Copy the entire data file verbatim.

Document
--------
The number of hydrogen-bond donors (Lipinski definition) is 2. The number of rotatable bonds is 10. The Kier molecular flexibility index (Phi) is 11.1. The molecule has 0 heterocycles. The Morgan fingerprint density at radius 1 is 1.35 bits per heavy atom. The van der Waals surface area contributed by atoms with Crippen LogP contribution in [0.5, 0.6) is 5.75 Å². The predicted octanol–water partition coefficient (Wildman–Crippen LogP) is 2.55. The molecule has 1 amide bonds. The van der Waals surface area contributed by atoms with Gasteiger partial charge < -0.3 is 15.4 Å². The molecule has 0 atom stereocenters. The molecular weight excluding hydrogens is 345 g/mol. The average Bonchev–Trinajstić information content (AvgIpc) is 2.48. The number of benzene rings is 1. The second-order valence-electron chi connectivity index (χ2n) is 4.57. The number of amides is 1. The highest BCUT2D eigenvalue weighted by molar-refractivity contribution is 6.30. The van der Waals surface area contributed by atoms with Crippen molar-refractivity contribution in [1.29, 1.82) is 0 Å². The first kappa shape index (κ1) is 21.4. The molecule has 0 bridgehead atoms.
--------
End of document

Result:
The number of hydrogen-bond donors (Lipinski definition) is 2. The number of rotatable bonds is 10. The Kier molecular flexibility index (Phi) is 11.1. The molecule has 0 heterocycles. The Morgan fingerprint density at radius 1 is 1.35 bits per heavy atom. The van der Waals surface area contributed by atoms with Crippen LogP contribution in [0.5, 0.6) is 5.75 Å². The predicted octanol–water partition coefficient (Wildman–Crippen LogP) is 2.55. The molecule has 1 amide bonds. The van der Waals surface area contributed by atoms with Gasteiger partial charge < -0.3 is 15.4 Å². The molecule has 0 atom stereocenters. The molecular weight excluding hydrogens is 345 g/mol. The average Bonchev–Trinajstić information content (AvgIpc) is 2.48. The number of benzene rings is 1. The second-order valence-electron chi connectivity index (χ2n) is 4.57. The number of amides is 1. The highest BCUT2D eigenvalue weighted by molar-refractivity contribution is 6.30. The van der Waals surface area contributed by atoms with Crippen molar-refractivity contribution in [1.29, 1.82) is 0 Å². The first kappa shape index (κ1) is 21.4. The molecule has 0 bridgehead atoms.